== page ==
The Cost-Effectiveness Of General Population HCV Screening In India

Author: Antoine Chaillon, Sanjay R Mehta, Martin Hoenigl, Peter Vickerman, Matthew Hickman, Britt Skaathun, Natasha K Martin

Theme: Epidemiology & Public Health Research Year: 2017

Background: HCV direct-acting antiviral therapies (DAAs) cure >90% of individuals, but many remain undiagnosed. In India, unsafe medical injections contribute to HCV risk in the general population (HCV seroprevalence 0.5-1.5%), but reinfection concerns limit the implementation of screening and treatment programs. We evaluate the cost-effectiveness of general population HCV screening in India, including risk of reinfection.

Methods: A closed cohort Markov model of HCV screening, progression, treatment, and reinfection was parameterized to India. We compared a one-time general population screen to no screening (status quo). We utilize a health care provider perspective, and 100-year time horizon. For each disease stage, we attached India-specific costs (2015 USD$) and literature-based health utilities (quality-adjusted life years, QALYs), discounted 3%/year. We model treatment uptake 20%/year and annual re-screening for reinfection. We assumed $3 and $35 per HCV serology and RNA test, respectively. We examine DAAs with 90% SVR at $900/treatment. HCV seroprevalence was estimated at 1%, and varied 0.5%-1.5% in the sensitivity analysis. Reinfection rates are unknown; for the base-case we assumed 3%/year reinfection, consistent with a meta-analysis among high-risk individuals. We determined screening cost-effective or highly cost-effective if the incremental cost-effectiveness ratio (ICER) was below three-times or one-times India’s per capita GDP, respectively ($4740 or $1580, respectively).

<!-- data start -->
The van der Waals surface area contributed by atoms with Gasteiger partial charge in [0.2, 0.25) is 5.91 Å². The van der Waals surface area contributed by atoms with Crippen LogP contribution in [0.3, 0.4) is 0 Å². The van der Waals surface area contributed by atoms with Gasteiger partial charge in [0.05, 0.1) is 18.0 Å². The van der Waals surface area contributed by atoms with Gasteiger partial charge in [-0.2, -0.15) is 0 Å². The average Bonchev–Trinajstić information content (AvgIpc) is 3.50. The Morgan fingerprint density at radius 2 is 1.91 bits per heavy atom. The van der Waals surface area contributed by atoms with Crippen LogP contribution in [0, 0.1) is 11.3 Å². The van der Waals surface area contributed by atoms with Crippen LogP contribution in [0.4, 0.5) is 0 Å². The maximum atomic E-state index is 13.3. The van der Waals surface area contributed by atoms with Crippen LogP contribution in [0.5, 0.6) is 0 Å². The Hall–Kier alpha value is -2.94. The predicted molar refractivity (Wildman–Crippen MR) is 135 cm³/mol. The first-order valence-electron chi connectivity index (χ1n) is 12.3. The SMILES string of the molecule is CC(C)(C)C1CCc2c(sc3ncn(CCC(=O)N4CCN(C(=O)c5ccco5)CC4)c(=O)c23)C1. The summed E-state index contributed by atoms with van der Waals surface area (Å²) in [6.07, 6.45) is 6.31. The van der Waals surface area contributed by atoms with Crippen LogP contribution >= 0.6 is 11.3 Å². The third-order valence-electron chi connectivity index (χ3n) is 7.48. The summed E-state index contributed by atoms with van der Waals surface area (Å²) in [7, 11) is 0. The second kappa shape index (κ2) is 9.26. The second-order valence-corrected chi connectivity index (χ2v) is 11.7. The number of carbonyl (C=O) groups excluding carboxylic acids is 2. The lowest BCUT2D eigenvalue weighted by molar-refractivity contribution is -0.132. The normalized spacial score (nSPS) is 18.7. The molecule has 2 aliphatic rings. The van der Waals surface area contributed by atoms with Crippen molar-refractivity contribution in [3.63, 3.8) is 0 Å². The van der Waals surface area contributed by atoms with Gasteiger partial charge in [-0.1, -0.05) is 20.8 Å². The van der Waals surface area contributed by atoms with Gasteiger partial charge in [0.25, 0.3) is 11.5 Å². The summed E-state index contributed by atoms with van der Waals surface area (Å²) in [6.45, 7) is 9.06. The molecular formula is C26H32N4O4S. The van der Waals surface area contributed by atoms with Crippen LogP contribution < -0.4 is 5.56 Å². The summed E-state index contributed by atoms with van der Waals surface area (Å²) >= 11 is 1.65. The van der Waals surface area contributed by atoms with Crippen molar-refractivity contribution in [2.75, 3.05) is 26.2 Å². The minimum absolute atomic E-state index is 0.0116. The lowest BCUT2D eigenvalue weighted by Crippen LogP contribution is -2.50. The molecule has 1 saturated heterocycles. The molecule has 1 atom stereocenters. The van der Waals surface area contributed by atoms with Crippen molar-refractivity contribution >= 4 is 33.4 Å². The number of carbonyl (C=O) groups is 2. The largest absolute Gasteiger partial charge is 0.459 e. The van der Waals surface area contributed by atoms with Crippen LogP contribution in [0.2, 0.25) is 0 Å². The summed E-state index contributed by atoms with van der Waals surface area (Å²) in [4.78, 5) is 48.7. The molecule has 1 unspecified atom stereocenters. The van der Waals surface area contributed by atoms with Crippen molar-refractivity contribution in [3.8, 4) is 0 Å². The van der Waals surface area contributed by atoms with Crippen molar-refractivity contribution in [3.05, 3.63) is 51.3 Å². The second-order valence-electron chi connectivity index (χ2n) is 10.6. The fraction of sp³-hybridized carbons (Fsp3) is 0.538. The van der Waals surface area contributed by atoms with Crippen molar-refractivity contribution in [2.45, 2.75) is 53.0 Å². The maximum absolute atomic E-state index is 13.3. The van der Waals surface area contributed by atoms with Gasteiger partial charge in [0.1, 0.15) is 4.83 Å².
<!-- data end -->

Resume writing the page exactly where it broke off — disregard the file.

Results: At 1% HCV seroprevalence, screening was cost-effective (ICER $1817/QALY gained) assuming 3%/year reinfection, and highly cost-effective (ICER $1471/QALY) with 1%/year reinfection. Screening remained cost-effective even with 10%/year reinfection(ICER $2942/QALY). At 1.5% seroprevalence, screening was highly cost-effective(ICER<$1580) for reinfection <8%/year. Conversely, at a 0.5% seroprevalence, reinfection at or below 3%/year ensures cost-effectiveness(ICER<$4740); at this prevalence screening could was not highly cost-effective. Conclusions: Despite uncertainty in HCV prevalence and reinfection, HCV general population screening in India is likely cost-effective, and could be highly cost-effective, These data support a large scale screening program to address India’s burgeoning HCV epidemic.

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